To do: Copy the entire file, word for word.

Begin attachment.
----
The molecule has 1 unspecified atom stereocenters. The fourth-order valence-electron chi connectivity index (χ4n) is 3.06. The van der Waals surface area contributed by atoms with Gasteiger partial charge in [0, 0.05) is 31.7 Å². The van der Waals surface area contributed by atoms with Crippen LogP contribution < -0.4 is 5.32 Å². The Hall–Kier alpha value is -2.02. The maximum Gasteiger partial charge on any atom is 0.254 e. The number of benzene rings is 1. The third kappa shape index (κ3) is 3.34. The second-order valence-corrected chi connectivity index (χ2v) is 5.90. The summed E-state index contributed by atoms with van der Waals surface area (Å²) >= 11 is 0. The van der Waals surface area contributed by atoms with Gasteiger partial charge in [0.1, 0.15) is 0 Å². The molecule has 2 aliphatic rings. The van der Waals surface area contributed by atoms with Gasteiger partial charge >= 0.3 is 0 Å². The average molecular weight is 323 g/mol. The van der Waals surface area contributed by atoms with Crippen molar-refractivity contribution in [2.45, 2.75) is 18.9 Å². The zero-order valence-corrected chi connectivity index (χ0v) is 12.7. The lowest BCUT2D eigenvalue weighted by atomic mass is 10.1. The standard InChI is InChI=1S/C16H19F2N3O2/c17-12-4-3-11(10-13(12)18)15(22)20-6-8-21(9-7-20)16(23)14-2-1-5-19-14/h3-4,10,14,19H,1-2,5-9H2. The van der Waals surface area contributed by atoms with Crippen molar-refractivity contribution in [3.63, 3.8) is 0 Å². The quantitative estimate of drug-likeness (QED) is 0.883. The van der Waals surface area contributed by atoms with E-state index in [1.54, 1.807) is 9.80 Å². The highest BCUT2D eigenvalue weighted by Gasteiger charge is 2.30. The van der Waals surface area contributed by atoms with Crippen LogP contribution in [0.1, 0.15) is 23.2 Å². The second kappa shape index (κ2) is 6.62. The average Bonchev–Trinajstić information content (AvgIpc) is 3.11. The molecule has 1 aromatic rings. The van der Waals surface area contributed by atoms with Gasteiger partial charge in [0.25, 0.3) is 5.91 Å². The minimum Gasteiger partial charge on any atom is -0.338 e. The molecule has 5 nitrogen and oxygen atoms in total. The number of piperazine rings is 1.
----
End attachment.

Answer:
The molecule has 1 unspecified atom stereocenters. The fourth-order valence-electron chi connectivity index (χ4n) is 3.06. The van der Waals surface area contributed by atoms with Gasteiger partial charge in [0, 0.05) is 31.7 Å². The van der Waals surface area contributed by atoms with Crippen LogP contribution < -0.4 is 5.32 Å². The Hall–Kier alpha value is -2.02. The maximum Gasteiger partial charge on any atom is 0.254 e. The number of benzene rings is 1. The third kappa shape index (κ3) is 3.34. The second-order valence-corrected chi connectivity index (χ2v) is 5.90. The summed E-state index contributed by atoms with van der Waals surface area (Å²) >= 11 is 0. The van der Waals surface area contributed by atoms with Gasteiger partial charge in [0.1, 0.15) is 0 Å². The molecule has 2 aliphatic rings. The van der Waals surface area contributed by atoms with Gasteiger partial charge >= 0.3 is 0 Å². The average molecular weight is 323 g/mol. The van der Waals surface area contributed by atoms with Crippen molar-refractivity contribution in [2.45, 2.75) is 18.9 Å². The zero-order valence-corrected chi connectivity index (χ0v) is 12.7. The lowest BCUT2D eigenvalue weighted by atomic mass is 10.1. The standard InChI is InChI=1S/C16H19F2N3O2/c17-12-4-3-11(10-13(12)18)15(22)20-6-8-21(9-7-20)16(23)14-2-1-5-19-14/h3-4,10,14,19H,1-2,5-9H2. The van der Waals surface area contributed by atoms with Crippen molar-refractivity contribution in [3.63, 3.8) is 0 Å². The quantitative estimate of drug-likeness (QED) is 0.883. The van der Waals surface area contributed by atoms with E-state index in [1.54, 1.807) is 9.80 Å². The highest BCUT2D eigenvalue weighted by Gasteiger charge is 2.30. The van der Waals surface area contributed by atoms with Crippen LogP contribution in [0.1, 0.15) is 23.2 Å². The second kappa shape index (κ2) is 6.62. The average Bonchev–Trinajstić information content (AvgIpc) is 3.11. The molecule has 1 aromatic rings. The van der Waals surface area contributed by atoms with Gasteiger partial charge in [0.25, 0.3) is 5.91 Å². The minimum Gasteiger partial charge on any atom is -0.338 e. The molecule has 5 nitrogen and oxygen atoms in total. The number of piperazine rings is 1.